15 March 2011 As fighting intensifies in Libya, the United Nations refugee agency today voiced concern that people needing to flee combat areas and seek refuge are either unable to go or being prevented from doing so, even as the number of refugees nears 300,000.
“We appeal again to all parties to ensure safe passage for all civilians fleeing violence,” UN High Commissioner for Refugees (UNHCR) spokesperson Melissa Fleming told a press briefing in Geneva. “Typically, we would expect to see significant numbers of injured people and women and children in a mass displacement of this nature, but so far our staff at the borders with Egypt and Tunisia have seen very few.”
The situation for sub-Saharan nationals in all parts of Libya appears to be particularly critical with agency hotlines continuing to receive calls for help from trapped refugees and asylum-seekers and Eritrean refugees reporting being detained in both the eastern and western parts of the country, she added.
The UN Humanitarian Coordinator for Libya, Rashid Khalikov, who arrived in Tripoli, the capital, over the weekend and met with Government representatives to discuss humanitarian matters arising from the fighting between forces loyal to Libyan leader Colonel Muammar Al-Qadhafi and opponents seeking his ouster, said today he could not as yet report much progress.
“I cannot say that I can boast about too much accomplishment,” he told UN Radio in an interview. “We wanted direct access to various parts of Libya. We wanted also to assess the humanitarian needs of the population that was affected by recent developments and it should cover both east and west of the country as well as the ability of international organizations to deliver on their mandate.”
So far “I think there was understanding of the Government on that,” but it remains to be seen if there is a concrete result, he said, voicing deep concern about the freedom of the people wanting to leave the country.
Mr. Khalikov visited the western city of Zawiya, recently recaptured by Mr. Qadfhafi’s forces, but said it was difficult to get an impression from a one-hour visit and he was not sure about the reaction of civilians. “I am not sure that they are not scared about their lives and the lives of their family,” he noted, adding that it was difficult to estimate at this point how many people need humanitarian aid.
Most of those fleeing so far have been migrant workers. To date 280,614 people have fled the violence, including over 150,000 to Tunisia, with only 12,256 of them being Libyan. Another 118,000 people have fled to Egypt, with nearly all non-Libyan.
But yesterday, of 2,250 people reaching Egypt over 1,000 were Libyans, including numerous whole families. “Many said they feared that routes out of Libya will be blocked as the combat zone closes in,” Ms. Fleming said.
Currently, some 3,500 people are stranded at the Egyptian border, the majority Bangladeshis, but the number of flights from Egypt to Bangladesh has now increased and yesterday nearly 900 Bangladeshis left. Conditions at the border continue to be harsh with very cold temperatures at night and inadequate shelter. UNHCR and partners have been distributing blankets, sleeping mats, food and water.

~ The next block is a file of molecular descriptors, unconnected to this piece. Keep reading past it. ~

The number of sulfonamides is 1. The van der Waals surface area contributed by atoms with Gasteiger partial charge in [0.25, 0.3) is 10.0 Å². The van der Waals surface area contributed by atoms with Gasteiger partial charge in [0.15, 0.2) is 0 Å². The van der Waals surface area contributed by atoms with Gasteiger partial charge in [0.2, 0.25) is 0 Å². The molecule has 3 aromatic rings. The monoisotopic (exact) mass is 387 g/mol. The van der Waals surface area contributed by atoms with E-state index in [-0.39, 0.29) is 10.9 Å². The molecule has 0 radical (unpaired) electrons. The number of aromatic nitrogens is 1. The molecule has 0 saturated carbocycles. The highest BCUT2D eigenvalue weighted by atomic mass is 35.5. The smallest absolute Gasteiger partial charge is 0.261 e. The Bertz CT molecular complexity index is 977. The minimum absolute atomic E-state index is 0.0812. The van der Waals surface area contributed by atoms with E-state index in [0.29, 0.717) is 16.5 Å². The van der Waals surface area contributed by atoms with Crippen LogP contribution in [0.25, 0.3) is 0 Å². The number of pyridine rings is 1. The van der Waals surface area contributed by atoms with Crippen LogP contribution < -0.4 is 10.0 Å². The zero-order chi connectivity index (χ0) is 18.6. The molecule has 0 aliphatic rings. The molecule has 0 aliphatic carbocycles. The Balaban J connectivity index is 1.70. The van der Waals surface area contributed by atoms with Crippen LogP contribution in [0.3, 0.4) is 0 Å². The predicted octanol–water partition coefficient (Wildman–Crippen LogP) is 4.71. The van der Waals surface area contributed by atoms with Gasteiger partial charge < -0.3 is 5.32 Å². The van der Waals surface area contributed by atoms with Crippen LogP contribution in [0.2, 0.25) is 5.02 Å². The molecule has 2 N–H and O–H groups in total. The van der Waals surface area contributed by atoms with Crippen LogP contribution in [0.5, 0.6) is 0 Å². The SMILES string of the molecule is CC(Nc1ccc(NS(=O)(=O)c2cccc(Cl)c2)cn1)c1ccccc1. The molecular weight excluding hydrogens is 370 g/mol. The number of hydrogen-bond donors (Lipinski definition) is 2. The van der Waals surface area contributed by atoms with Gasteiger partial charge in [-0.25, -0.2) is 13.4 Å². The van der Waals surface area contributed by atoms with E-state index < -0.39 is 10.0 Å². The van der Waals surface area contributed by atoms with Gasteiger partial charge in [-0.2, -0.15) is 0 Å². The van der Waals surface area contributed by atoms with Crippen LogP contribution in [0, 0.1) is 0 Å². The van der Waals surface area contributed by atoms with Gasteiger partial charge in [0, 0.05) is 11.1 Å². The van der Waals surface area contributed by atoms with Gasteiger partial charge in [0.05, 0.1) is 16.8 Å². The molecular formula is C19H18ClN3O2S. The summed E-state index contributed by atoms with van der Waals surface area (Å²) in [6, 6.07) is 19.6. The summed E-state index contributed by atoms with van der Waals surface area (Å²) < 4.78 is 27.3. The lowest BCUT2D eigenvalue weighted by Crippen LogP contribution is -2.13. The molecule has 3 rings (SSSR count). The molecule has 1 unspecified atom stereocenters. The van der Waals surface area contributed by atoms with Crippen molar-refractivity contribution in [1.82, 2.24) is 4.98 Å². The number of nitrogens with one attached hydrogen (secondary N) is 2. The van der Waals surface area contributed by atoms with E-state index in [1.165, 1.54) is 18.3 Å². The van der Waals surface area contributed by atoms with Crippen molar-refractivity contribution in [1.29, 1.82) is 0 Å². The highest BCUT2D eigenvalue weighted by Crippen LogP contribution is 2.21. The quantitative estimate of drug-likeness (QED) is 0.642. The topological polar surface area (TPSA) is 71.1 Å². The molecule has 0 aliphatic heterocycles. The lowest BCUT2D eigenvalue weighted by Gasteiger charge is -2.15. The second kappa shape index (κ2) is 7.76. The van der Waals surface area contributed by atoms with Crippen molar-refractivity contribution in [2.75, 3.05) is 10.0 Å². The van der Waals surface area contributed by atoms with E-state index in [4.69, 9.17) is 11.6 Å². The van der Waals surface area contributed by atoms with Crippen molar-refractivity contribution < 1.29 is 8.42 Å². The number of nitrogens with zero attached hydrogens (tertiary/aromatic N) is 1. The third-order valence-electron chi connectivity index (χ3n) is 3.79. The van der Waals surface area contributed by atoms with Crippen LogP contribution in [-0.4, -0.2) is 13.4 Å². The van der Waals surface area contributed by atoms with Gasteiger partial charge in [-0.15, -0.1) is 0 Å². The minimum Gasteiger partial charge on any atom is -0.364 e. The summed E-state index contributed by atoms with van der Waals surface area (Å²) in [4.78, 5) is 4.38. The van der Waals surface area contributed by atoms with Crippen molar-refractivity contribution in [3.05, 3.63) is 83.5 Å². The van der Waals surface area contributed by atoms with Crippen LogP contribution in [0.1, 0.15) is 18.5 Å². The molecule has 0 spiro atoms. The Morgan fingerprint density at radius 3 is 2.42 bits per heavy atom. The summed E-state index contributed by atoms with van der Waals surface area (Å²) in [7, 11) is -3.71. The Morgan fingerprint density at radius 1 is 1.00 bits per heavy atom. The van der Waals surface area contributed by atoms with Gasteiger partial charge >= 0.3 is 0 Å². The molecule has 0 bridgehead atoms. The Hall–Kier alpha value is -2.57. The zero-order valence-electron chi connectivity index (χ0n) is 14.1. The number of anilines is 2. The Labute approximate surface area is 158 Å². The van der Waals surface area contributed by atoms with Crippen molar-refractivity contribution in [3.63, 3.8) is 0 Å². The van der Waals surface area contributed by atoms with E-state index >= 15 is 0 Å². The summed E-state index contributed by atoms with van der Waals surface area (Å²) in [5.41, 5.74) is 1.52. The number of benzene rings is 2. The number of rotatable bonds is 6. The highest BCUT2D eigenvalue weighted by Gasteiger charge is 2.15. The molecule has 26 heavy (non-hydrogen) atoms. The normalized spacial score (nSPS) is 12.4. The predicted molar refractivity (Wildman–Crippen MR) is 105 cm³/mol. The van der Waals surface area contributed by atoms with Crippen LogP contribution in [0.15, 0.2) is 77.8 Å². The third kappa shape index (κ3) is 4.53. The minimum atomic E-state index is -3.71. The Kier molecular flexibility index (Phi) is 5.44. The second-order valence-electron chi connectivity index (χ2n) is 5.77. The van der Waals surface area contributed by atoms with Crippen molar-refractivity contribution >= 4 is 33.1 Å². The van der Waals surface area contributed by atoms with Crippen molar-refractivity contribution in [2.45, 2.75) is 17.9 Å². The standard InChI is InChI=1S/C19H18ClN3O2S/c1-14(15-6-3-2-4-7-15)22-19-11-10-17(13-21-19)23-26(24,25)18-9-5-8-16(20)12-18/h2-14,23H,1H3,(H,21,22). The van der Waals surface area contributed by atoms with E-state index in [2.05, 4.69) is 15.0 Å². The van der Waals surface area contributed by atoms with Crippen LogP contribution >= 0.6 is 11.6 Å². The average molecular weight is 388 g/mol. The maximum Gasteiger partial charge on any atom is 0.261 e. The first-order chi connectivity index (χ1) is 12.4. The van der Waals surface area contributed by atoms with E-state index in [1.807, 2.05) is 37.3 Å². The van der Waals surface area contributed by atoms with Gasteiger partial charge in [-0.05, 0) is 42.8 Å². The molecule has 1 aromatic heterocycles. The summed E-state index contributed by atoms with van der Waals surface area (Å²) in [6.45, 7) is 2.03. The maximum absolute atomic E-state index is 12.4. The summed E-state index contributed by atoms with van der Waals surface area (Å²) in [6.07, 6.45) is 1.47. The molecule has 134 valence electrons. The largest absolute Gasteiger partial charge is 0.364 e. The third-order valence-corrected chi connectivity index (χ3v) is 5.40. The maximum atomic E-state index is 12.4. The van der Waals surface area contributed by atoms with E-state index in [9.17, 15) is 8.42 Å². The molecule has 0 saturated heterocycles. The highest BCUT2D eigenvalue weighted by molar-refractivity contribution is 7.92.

There are now 141 persons of concern to UNHCR at the border, including Somalis, Eritreans, Ethiopians, Sudanese from Darfur, Ivorians and Palestinians and the agency has asked the Egyptian Government to allow refugees and asylum-seekers to enter and be accommodated away from the border area until a solution can be found for them.
In Tunisia over 16,000 people at the border camp are awaiting onwards transportation or other solutions. On average some 3,000 people have arrived per day since Friday. Many of the new arrivals have told UNHCR staff that they spent many days at Tripoli airport before coming to Tunisia.
There have been 25 flights from Tunisia and Egypt since the start of the joint UNHCR- International Organization for Migration (IOM) humanitarian evacuation operation since 1 March. More than 6,000 people have already been flown home to Egypt, Bangladesh, and Mali in UNHCR-contracted planes. A further 15 flights are contracted for today to carry 3,000 people to Mali, Ghana, Chad and Niger.
The agency’s operational reserve has provided $5 million for a further 75 flights carrying 15,000 third country nationals to sub-Saharan African destinations.
Meanwhile, 47 tons of UN Children’s Fund (UNICEF) supplies have arrived in the town of Ben Guerdane on the Tunisian side of the border with Libya to cover needs in the areas of health, child protection, nutrition, water, sanitation and hygiene.
“As more families are crossing the border to flee the violence, UNICEF and partners are stepping up their response to meet their humanitarian needs,” UNICEF representative in Tunisia Maria-Luisa Fornara said.
UNICEF is also gearing up for an immediate response inside Libya, as soon as access is allowed and the security situation permits. Supplies currently available include 300 squatting plates for latrines, 10,000 blankets, 5,000 hygiene kits and nearly 100 early childhood development kits, which include educational toys and drawing sets.
While the number of families fleeing Libya is relatively small, UNICEF said it remains concerned about the situation across the border and the impact of the violence on the well-being of women and children.
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